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I have 2 "data" drives. One is ntfs, the other is ext4.

The Trash works for both drives when I allow Nautilus to handle the mount.

I've opted to auto-mount them via entries in /etc/fstab, but when I do this, only the ext4 gives me a functioning Trash directory.

Trash on the ntfs drive simply does not work.
When I press "delete" or use the context menu item "Move to Trash", I get this error dialog message.

Cannot move file to trash, do you want to delete immediately?
. . . . The file "test" cannot be moved to the trash . . . .

Here are my /etc/fstab lines.

/dev/sdb1 /media/D_0931_data   ntfs  defaults  0   0  
/dev/sdc1 /media/E_0298_back   ext4  defaults  0   0  

... and here is how I created the mountpoint directories.

sudo mkdir  /media/D_0931_data  
sudo mkdir  /media/E_0298_back  

Everything seems to be working fine, except for the Trash on the ntfs drive...
The Trash on the ext4 drive works normally.

UPDATE: more info about ownership change after sudo mount -a

sudo mkdir  /media/D_0931_data
sudo mkdir  /media/E_0298_back
#
ls -la      /media
  drwxr-xr-x  2 root root 4096 2010-11-28 10:27 D_0931_data
  drwxr-xr-x  2 root root 4096 2010-11-28 10:27 E_0298_back
#
gksu gedit  /etc/fstab
  /dev/sdb1 /media/D_0931_data   ntfs  defaults  0   0
  /dev/sdc1 /media/E_0298_back   ext4  defaults  0   0
#
sudo mount -a
#
ls -la      /media
  drwxrwxrwx  1 root root  12288 2010-11-28 10:22 D_0931_data
  drwxrwxr-x  5 root axiom  4096 2010-11-28 09:51 E_0298_back
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2 Answers 2

up vote 6 down vote accepted

I believe Nautilus needs a .Trash-1000 folder in the root of the filesystem (e.g. /media/D_0931_data/.Trash-1000) to exist and be user-writeable.

NOTE: the 1000 in the .Trash-1000 is your user ID. You can get yours by id -u USERNAME. Change it accordingly if needed.

Try running this: sudo mkdir /media/D_0931_data/.Trash-1000; sudo chmod 777 /media/D_0931_data/.Trash-1000.

If that didn't work, can you try the same but with .Trash instead of Trash-1000, and if that didn't work, post the output of ls -la /media/D_0931_data?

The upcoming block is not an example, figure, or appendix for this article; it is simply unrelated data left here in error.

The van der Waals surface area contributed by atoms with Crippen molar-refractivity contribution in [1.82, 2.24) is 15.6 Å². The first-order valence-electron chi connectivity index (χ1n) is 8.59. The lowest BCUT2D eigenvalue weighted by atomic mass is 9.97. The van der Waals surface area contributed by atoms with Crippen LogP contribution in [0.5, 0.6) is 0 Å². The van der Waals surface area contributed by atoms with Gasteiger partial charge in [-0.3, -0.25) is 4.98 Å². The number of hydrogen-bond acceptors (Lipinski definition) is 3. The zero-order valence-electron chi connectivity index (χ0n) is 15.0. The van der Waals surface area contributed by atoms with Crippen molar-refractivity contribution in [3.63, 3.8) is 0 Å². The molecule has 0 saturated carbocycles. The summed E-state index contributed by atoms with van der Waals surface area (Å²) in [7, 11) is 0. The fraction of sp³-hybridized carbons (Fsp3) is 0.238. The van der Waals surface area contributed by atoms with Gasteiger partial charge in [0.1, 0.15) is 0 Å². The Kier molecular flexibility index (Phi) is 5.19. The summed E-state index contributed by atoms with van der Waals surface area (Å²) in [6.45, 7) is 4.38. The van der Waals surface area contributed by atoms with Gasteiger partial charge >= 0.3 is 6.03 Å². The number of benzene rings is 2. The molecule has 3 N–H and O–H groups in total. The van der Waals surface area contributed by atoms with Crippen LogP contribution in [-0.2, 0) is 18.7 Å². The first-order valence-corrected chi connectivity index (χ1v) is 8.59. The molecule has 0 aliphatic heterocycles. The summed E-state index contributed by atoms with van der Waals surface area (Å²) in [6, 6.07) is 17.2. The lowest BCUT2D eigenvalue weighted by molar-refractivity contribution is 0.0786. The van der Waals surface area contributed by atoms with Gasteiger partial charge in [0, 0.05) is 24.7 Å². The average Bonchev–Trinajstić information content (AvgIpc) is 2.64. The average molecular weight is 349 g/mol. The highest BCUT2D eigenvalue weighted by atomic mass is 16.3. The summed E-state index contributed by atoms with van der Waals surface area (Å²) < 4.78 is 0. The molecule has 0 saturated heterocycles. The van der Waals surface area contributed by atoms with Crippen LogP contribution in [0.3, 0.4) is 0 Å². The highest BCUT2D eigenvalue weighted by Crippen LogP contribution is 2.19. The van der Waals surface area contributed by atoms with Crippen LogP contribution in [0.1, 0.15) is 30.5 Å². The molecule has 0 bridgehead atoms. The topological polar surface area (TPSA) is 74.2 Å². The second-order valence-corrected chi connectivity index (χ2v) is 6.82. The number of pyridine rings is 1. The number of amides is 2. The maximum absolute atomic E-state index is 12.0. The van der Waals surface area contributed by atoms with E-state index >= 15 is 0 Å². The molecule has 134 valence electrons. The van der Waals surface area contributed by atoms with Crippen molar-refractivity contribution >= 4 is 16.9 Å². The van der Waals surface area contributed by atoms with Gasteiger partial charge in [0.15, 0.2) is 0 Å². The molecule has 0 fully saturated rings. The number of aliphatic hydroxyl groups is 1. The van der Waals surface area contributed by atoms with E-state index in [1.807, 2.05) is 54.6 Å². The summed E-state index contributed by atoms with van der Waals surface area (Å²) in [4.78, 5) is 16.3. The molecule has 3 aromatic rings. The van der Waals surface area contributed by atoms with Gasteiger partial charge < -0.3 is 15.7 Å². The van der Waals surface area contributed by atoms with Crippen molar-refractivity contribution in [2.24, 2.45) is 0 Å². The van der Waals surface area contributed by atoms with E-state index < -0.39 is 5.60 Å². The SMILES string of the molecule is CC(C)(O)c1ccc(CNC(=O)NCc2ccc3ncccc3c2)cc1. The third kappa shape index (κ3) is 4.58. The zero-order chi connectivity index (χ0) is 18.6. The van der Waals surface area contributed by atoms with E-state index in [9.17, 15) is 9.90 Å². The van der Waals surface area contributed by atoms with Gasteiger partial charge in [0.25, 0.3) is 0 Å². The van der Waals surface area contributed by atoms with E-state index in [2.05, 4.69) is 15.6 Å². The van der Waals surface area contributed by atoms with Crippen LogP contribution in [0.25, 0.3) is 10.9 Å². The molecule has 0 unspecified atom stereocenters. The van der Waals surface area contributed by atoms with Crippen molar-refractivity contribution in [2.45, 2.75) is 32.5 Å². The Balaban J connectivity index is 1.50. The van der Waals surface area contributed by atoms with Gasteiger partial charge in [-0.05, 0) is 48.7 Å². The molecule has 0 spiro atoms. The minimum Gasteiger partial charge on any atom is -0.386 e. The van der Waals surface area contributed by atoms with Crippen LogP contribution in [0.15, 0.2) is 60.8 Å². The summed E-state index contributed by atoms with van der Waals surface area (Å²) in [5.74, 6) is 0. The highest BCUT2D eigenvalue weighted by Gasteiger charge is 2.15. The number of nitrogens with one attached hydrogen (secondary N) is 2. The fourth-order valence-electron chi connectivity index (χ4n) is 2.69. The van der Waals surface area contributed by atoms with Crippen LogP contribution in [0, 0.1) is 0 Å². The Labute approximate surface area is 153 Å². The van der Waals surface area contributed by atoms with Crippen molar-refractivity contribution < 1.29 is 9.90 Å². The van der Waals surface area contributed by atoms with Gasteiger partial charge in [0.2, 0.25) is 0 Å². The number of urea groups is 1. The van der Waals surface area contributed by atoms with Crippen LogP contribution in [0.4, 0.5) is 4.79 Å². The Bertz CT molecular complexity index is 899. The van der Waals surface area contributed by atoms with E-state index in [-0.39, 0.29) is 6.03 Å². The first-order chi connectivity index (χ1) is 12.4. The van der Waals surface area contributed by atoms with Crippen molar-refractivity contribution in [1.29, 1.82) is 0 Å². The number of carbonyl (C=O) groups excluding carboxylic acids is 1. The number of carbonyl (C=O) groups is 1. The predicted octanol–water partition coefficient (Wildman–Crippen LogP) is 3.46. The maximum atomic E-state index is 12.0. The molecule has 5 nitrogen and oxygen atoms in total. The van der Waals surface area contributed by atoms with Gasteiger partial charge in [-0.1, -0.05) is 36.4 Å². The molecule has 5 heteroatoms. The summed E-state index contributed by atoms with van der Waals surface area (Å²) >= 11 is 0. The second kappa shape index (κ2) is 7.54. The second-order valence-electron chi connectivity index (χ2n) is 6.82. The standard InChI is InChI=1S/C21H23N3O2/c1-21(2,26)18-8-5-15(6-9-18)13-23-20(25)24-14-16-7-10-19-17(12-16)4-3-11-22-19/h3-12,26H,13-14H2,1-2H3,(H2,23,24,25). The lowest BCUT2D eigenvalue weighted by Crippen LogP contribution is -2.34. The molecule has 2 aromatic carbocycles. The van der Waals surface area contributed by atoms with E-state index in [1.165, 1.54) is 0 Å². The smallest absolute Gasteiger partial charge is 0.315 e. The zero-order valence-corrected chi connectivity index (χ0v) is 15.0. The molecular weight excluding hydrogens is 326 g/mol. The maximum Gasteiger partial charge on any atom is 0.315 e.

Try adding this to fstab (on the ntfs line): defaults,uid=1000 instead of just defaults.

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I approximately followed what you've said.. and the most significant(?) thing I've seen is that the ownership and permission of the the mountpoint folders change after sudo mount -a ... I don't know how to interpret this... (I've added the steps to my question)... Re the .Trash directory, I couldn't change permissions (strange!) –  Peter.O Nov 27 '10 at 23:47
    
I assume that the permissions change because of my "default" entry in /etc/fstab ... but ntfs is quite different to ext4. –  Peter.O Nov 27 '10 at 23:56
    
Ah, of course, there are no permissions on ntfs. Silly me. –  evgeny Nov 28 '10 at 0:14
    
Can you post the output of ls -la /media/D_0931_data? –  evgeny Nov 28 '10 at 0:17
2  
evgeny: Marvleous! You've saved the day! .... it works now (with uid=1000) ... Thanks. –  Peter.O Nov 28 '10 at 2:04

As far as I know this is a bit of a bug in nautilus, maybe you could report it? I've experienced this as well and as far as I understand it is one of those silly "features" of nautilus, where it does something in a way it really should not by logic.

It seems to be related to the way nautilus "understands" the automounted drive; it sees it as being non-native somehow and disables some features (a safety "feature"). As I said earlier, the best option here is to report a bug on nautilus.

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It seems that Nautilus handles the Trash perfectly well when it mounts the ntfs drive, by me clicking on the drive "label" in Places.. I've been assuming that Nautilus would not be involved at all if I auto-mount via /etc/fstab, but I "think" that perhaps Nautilus is the app which actually manages the Trash... If that is the case, then there could well be some odd interaction.. I'll have to look at it a bit more later.. this is spinning me out (need a break).. If I pinpoint that it is not something I've done incorrectly, I'll try to report a bug, but is it Bugzilla or Launchpad or...?? –  Peter.O Nov 28 '10 at 0:45
    
better bugzilla since it could be dealt with upstream at once, but if you want a faster/more friendly response launchpad is generally better (though there is the risk upstream would deny any patches simply because they come from Canonical). –  RolandiXor Nov 28 '10 at 13:15

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